by Marcia Horn Noyes
Sunday #4 – Cornerstone Church, 18755 Stone Oak Parkway, San Antonio
Why This Church?
After last week’s visit to a small rural Cowboy Church in Boerne, I thought I’d do an about-face and worship in one of the many Mega-churches that can be found in Texas. This one is only about five miles from where I live and its large electronic sign overlooking Loop 1604 and Stone Oak Parkway is one that can’t be missed by passersby.
That flashing sign always brought to my mind Mega-church leaders like Jimmy Swaggart, Jim and Tammy Faye Bakker, Ted Haggart, as well as others whose broad-reaching television fame came crashing down when details unearthed about their personal lives and how those details didn’t dovetail with what was being preached from the pulpit.
Preconceived Notions about Charismatic Mega-churches
With my underlying notion that these types of churches are all the same – money trumping the message – I had really never considering stepping in. Before today’s attendance, my general thoughts about Mega-churches consisted of the following:
- First-time visitors probably get lost in the crowd
- Likely too much emphasis on the slick production versus the message/teaching
- General feelings that these pastors are more concerned with fame rather than leading from authenticity and a right relationship with God
I know you won’t believe it, especially after hearing that I’d been out until 1:30 in the morning attending a local fund-raiser for which Mike’s cousin performed, but I got to this church early. I didn’t even look for an up-front parking spot in the Mega-parking lot that serves the needs for a multitude of buildings on this campus.
Upon arrival, I stepped into a crowded lobby that snaked around the arch of the sanctuary. I quickly walked around to get the lay of the land. As I strolled, it felt less like a church and more like Mile High Stadium, where every few feet some vendor sold something. I saw tables manned by people with pamphlets and information. Other tables had people selling tickets for upcoming events, others hocked wares like t-shirts, books and trinkets. I even found a table at the end of this arch with people selling Girl Scout cookies. (I abstained, but it wasn’t easy.)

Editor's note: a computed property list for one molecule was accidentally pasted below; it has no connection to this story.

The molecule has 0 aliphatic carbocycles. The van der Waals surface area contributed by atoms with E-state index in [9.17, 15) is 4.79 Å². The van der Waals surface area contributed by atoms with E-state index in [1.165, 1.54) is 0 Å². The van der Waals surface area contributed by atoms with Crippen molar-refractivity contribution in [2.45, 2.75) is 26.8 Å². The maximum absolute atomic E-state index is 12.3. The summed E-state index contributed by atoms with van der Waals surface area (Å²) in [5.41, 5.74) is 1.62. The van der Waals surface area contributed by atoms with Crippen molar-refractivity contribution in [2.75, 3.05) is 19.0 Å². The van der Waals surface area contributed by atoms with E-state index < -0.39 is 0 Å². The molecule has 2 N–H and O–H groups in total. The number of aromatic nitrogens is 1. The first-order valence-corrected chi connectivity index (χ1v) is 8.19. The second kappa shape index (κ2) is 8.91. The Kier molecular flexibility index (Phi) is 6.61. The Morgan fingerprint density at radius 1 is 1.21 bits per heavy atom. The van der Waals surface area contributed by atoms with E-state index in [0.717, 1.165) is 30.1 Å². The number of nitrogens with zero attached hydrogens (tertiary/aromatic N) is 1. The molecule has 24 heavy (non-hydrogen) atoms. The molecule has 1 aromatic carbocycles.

After the previous service was dismissed, we all walked in. I quickly noted the crowd mix of blacks, whites, Hispanics and Asians; in many respects, it seemed like quite a diverse group. Keep reading to learn where the church can be viewed as much less diverse.
Some may be a bit overwhelmed upon entering the sanctuary. The set up of studio cameras, floating cameras, cameras on booms and lights resemble what you might see at a major league sporting event; the audio soundboard is one of the biggest I’ve ever seen. I climbed the many stairs to the top of the balcony so I’d have the best chance for observation. As you’ll read later, it was a wise move.
Massive velvet curtains extended from one side of the stage to the other and a band of about 17 musicians holding trombones, guitars, saxophones, drums and trumpets populated both sides of the stage. Before the service, the two large video screens came on with church announcements. I like when church announcements are made more interesting with the use of humor and this video delivery rose to meet my delight.
A short song with everyone standing, quickly evolved to more standing. The curtains then unveiled a robed choir of about 100 singers. I’ve never been to a black Gospel church, but this is probably the closest I’ve ever personally experienced – lots of clapping and swaying from side to side. Lively music made this part of the service quite enjoyable. Didn’t see anyone dancing in the aisles, but it was close. After about 15 minutes, the congregation had the first opportunity to sit down.